The towering minarets are the most visible part of a mosque, particularly form any distance, and we have a strong identification of mosques with minarets, even though they were not universally incorporated into their construction until the 14th and 15th centuries. Used to call worshippers to prayer (adhan) by the muezzin, during the lifetime of the Prophet Muhammed, the adham was issued from the roof of his house in Medina. Hence, while many elements of a mosque mimic elements within the Prophet’s Medina home, the minaret does not.
Left: Minaret of the Ibn Tulun Mosque, Cairo
Scholars believe that as an architectural form, the minaret may be based on one, or a combination of Zoroastrain symbolic fire towers, Roman watch towers, coastal lighthouses or even church towers. Regardless, other then serving as perhaps a local landmark, the minaret provides a means to ensure that the voice of the muezzin can be heard at a maximum distance.
Today, many calls to prayer may be issued through loudspeakers. Hence, in modern times, the function of the minaret has often become more symbolic, and may even be excluded from modern structures. Another interesting modern facet of minarets is that many, including those of ancient origin, may have elaborate lighting.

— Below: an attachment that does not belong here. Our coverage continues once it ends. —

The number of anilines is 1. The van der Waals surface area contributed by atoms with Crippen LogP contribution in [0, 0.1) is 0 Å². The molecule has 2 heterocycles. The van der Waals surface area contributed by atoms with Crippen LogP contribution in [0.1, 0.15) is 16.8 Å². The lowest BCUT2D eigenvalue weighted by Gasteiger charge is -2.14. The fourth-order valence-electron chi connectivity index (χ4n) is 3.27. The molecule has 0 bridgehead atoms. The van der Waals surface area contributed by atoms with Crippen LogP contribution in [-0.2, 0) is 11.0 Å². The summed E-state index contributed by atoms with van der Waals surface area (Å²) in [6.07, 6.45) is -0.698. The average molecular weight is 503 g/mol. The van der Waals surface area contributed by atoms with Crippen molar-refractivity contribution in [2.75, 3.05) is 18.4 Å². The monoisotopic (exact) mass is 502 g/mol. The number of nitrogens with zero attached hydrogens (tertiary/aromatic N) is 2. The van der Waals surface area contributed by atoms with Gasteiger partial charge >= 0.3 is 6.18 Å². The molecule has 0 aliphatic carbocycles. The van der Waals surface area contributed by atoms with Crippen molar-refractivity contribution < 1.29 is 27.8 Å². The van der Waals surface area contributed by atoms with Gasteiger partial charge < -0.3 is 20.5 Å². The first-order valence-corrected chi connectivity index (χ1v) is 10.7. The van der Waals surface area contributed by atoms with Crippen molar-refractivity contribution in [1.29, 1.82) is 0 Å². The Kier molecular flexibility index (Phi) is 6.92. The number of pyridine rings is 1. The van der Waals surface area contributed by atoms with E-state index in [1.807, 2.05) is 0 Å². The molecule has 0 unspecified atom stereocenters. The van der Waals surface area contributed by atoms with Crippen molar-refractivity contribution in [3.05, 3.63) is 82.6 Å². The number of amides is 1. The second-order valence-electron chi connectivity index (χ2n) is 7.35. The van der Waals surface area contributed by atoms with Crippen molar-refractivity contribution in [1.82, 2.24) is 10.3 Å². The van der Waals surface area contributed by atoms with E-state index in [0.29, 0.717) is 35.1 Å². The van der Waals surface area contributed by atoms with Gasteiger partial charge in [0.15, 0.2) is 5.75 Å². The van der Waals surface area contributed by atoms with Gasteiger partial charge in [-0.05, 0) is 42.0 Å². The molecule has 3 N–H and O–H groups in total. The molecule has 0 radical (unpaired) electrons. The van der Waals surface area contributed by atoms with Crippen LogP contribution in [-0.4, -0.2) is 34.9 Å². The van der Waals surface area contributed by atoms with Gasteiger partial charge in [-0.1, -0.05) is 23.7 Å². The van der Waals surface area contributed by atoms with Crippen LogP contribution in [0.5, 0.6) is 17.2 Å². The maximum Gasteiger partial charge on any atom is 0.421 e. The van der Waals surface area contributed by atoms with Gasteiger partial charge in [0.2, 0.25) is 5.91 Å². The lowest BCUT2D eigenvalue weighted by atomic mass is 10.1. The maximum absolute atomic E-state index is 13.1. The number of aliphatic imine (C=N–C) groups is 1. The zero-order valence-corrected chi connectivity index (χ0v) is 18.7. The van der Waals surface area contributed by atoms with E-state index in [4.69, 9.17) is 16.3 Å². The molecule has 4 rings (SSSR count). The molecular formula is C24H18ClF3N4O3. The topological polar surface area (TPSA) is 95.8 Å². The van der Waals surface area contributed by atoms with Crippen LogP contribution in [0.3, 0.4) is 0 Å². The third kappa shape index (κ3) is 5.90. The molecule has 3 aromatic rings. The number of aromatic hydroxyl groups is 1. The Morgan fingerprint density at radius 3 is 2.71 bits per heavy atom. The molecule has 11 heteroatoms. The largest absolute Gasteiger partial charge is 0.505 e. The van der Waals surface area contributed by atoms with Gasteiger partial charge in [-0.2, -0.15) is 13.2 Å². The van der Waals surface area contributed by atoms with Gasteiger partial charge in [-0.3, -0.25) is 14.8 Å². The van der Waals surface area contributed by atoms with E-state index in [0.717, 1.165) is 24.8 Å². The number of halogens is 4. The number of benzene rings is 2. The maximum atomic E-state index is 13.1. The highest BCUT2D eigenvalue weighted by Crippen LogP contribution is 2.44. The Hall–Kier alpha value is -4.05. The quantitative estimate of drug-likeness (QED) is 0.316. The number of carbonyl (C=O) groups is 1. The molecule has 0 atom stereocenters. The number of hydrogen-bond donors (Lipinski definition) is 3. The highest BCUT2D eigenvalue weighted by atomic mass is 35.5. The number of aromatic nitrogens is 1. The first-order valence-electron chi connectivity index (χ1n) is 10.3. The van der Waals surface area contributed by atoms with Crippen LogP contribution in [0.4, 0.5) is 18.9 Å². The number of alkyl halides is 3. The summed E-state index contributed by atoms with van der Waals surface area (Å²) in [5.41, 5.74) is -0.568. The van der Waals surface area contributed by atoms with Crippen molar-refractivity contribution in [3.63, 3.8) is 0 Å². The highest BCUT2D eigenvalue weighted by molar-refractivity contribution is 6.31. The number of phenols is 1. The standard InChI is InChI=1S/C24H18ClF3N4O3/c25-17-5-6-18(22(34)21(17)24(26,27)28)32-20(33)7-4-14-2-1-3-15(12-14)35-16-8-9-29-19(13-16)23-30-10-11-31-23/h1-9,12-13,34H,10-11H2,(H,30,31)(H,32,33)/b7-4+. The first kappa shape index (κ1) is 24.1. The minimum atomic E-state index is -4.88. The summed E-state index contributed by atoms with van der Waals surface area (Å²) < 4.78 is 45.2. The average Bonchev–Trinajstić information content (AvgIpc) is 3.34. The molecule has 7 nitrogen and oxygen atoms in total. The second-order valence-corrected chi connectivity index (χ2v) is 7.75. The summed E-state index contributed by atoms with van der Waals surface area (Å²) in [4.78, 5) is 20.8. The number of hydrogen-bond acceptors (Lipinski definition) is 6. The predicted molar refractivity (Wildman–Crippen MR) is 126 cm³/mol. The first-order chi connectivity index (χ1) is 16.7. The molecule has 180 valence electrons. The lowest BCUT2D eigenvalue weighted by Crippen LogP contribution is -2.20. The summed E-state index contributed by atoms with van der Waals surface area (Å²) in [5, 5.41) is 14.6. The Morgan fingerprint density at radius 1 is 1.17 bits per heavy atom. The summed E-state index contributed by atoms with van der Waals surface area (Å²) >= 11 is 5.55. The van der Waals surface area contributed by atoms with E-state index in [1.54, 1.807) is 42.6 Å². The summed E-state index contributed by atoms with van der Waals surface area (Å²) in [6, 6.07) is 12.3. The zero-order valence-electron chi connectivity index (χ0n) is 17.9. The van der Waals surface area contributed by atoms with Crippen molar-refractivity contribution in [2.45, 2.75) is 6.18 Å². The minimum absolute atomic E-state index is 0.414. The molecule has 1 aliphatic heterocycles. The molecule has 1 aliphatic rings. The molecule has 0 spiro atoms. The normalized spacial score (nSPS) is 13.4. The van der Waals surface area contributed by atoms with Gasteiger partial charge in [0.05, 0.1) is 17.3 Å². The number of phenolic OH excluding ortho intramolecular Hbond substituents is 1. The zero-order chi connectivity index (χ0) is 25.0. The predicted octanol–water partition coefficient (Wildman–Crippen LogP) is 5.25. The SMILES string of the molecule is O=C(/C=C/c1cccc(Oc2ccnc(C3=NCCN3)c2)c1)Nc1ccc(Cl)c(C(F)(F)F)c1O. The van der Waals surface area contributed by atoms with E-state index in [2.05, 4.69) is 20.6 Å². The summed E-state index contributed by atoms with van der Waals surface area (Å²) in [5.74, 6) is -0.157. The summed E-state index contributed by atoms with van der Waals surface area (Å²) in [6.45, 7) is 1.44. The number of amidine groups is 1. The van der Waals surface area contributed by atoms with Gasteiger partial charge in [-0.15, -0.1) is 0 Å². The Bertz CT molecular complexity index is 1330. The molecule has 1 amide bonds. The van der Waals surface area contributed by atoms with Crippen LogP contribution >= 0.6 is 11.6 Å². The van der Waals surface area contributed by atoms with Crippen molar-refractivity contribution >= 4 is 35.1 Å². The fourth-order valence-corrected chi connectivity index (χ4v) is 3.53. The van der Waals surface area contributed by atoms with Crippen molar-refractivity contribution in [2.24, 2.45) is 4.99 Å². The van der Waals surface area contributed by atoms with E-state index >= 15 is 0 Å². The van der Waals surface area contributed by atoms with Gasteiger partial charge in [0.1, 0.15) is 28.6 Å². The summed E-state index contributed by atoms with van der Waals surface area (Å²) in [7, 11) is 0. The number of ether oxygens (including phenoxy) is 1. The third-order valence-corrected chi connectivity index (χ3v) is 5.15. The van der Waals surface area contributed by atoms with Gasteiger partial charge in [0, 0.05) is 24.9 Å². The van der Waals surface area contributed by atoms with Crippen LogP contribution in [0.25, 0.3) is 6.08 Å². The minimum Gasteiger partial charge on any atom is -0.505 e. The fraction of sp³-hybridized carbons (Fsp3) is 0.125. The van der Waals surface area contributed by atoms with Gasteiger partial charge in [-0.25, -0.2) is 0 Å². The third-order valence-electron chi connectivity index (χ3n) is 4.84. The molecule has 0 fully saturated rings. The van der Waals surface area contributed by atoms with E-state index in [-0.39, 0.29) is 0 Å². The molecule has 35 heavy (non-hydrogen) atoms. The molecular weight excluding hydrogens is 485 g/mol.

Minaret of the Muhammed Ali Mosque, Cairo
Obviously, only one minaret was actually needed, which most public mosques incorporate, However, under the Ottoman and Mughal empires, twin minarets signifying royal patronage were frequently built. Sometimes, more minarets were added, with four not being completely uncommon, and at Mecca, there are seven.
Mosques are almost always surrounded by high walls. In the ancient world the protection of ones family, particularly women and daughters, rested more squarely on the shoulders of individuals rather than a public security force. Therefore, one general nature of early Muslim architecture that has survived even into the modern era is the concealment of building interiors from outside view. Enclosure walls, sometimes functioning for the purpose of fortifications, are and were common.